- 61. Spetzler RF, Ponce FA. A 3-tier classification of cerebral arteriovenous malformations. Clinical article. Journal of neurosurgery. 2011;114(3):842–9. pmid:20932095
- 62. Brown RD Jr.. Simple risk predictions for arteriovenous malformation hemorrhage. Neurosurgery. 2000;46(4):1024.
Malik GM, Pasqualin A, Ausman JI. A New Grading System for Cerebral Arteriovenous Malformations. In: Pasqualin A, Da Pian R, editors. New Trends in Management of Cerebro-Vascular Malformations: Proceedings of the International Conference Verona, Italy, June 8–12, 1992. Vienna: Springer Vienna; 1994. p. 328–32.
- 64. Shi YQ, Chen XC. A proposed scheme for grading intracranial arteriovenous malformations. Journal of neurosurgery. 1986;65(4):484–9. pmid:3760957
- 65. Hollerhage HG, Zumkeller M, Dewenter KM. [Prognostic value of grading systems in cerebral arteriovenous malformations]. Neurochirurgia. 1990;33(3):59–64. pmid:2374635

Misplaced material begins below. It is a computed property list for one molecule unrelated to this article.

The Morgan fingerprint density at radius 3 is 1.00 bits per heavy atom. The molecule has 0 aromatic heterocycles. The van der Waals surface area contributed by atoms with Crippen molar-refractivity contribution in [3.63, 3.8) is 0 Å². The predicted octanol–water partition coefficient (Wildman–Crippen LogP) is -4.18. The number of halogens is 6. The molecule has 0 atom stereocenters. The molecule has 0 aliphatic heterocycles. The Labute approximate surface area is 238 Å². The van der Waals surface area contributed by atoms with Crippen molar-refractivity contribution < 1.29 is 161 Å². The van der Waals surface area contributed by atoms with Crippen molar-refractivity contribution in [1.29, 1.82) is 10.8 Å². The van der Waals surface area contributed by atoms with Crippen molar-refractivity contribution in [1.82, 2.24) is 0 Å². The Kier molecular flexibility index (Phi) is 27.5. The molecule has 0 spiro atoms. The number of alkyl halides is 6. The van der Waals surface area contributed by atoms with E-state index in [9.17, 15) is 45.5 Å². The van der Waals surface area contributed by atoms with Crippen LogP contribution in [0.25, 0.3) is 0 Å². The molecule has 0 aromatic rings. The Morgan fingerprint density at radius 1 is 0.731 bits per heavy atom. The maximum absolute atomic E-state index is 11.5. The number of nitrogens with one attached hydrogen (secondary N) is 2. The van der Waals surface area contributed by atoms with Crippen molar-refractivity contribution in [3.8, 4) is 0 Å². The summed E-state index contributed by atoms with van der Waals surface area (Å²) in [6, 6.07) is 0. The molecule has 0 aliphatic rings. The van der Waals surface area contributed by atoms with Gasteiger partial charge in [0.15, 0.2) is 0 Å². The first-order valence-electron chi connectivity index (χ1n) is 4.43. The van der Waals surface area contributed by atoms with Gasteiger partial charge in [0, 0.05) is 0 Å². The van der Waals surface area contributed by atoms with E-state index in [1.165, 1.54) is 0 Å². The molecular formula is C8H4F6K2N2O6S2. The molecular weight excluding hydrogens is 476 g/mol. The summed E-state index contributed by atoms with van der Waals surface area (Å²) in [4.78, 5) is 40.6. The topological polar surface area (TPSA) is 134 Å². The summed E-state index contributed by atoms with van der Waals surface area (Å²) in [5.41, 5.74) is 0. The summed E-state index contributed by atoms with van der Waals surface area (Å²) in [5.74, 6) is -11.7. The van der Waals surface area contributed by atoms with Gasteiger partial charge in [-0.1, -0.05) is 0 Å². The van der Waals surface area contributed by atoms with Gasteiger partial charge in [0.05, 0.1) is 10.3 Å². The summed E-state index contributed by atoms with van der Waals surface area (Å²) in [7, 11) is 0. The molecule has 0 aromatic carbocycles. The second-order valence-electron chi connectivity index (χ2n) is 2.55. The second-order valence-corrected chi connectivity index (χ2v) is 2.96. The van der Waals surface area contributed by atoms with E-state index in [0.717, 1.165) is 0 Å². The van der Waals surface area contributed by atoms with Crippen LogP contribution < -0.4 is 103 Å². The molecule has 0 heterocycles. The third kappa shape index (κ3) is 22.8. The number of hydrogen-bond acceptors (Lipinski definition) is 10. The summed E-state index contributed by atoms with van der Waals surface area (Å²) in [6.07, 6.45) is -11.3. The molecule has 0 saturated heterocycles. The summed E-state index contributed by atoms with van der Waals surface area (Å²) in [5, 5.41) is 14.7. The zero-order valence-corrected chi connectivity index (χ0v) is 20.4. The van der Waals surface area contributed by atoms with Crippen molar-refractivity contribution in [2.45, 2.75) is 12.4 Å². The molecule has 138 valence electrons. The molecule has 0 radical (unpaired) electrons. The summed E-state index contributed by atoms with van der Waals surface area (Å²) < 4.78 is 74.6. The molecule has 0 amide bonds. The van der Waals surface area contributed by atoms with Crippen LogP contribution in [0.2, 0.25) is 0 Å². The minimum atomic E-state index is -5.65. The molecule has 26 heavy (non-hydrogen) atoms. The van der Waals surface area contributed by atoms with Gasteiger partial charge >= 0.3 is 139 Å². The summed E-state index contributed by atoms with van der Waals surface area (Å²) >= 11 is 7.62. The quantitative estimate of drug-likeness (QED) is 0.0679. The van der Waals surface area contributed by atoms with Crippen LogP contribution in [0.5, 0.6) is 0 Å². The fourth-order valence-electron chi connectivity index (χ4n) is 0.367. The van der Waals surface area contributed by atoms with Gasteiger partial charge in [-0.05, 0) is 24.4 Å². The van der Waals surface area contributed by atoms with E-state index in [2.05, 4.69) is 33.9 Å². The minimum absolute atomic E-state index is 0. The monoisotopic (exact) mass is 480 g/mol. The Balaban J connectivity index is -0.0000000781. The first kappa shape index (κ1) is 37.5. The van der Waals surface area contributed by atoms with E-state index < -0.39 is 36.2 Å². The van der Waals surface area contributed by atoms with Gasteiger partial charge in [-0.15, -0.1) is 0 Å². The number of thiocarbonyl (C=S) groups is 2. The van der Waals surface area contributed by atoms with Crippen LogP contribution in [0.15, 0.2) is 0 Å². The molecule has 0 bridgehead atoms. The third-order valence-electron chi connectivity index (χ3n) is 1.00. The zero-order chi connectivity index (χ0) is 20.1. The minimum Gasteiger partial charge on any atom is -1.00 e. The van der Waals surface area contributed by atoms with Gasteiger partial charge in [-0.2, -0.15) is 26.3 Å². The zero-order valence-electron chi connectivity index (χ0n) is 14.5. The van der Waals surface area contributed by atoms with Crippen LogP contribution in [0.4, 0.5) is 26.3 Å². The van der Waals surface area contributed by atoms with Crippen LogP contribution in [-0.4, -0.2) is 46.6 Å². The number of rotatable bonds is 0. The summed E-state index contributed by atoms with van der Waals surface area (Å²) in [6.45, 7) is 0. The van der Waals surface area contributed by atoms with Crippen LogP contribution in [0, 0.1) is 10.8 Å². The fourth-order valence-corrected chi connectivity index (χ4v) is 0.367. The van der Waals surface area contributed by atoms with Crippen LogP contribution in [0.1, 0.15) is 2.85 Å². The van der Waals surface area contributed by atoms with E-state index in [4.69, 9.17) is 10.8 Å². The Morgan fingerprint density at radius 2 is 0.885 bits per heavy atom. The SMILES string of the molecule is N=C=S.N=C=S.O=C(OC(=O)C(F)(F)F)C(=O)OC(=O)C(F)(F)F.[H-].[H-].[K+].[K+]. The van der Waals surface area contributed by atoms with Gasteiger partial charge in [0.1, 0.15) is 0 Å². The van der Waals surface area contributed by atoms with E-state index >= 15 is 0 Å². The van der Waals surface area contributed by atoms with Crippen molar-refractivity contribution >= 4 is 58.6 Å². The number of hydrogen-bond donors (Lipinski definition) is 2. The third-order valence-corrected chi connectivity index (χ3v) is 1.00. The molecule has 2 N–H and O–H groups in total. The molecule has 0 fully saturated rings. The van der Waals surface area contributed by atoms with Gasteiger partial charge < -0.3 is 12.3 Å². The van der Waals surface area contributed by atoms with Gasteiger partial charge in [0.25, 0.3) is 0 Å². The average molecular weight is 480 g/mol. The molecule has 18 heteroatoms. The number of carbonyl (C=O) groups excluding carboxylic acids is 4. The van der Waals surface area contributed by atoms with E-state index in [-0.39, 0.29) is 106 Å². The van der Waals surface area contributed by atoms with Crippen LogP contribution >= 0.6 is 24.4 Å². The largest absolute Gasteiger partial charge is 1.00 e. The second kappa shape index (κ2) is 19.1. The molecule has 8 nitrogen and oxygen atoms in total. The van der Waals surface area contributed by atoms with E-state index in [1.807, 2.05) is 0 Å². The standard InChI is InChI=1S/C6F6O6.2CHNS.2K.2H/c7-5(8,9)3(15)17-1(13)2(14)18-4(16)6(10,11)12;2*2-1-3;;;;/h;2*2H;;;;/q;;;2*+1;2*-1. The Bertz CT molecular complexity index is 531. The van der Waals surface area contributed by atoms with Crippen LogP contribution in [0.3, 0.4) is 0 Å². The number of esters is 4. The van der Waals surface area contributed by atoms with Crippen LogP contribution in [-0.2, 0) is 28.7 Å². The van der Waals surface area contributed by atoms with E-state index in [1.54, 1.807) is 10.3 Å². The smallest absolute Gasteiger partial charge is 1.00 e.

- 66. Luessenhop AJ, Gennarelli TA. Anatomical grading of supratentorial arteriovenous malformations for determining operability. Neurosurgery. 1977;1(1):30–5. pmid:615949
- 67. Pasqualin A, Barone G, Cioffi F, Rosta L, Scienza R, Da Pian R. The relevance of anatomic and hemodynamic factors to a classification of cerebral arteriovenous malformations. Neurosurgery. 1991;28(3):370–9. pmid:2011218
- 68. Pellettieri L, Carlsson CA, Grevsten S, Norlen G, Uhlemann C. Surgical versus conservative treatment of intracranial arteriovenous malformations: a study in surgical decision-making. Acta neurochirurgica Supplementum. 1979;29:1–86. pmid:295571
- 69. Pertuiset B, Ancri D, Kinuta Y, Haisa T, Bordi L, Lin C, et al. Classification of supratentorial arteriovenous malformations. A score system for evaluation of operability and surgical strategy based on an analysis of 66 cases. Acta neurochirurgica. 1991;110(1–2):6–16. pmid:1882721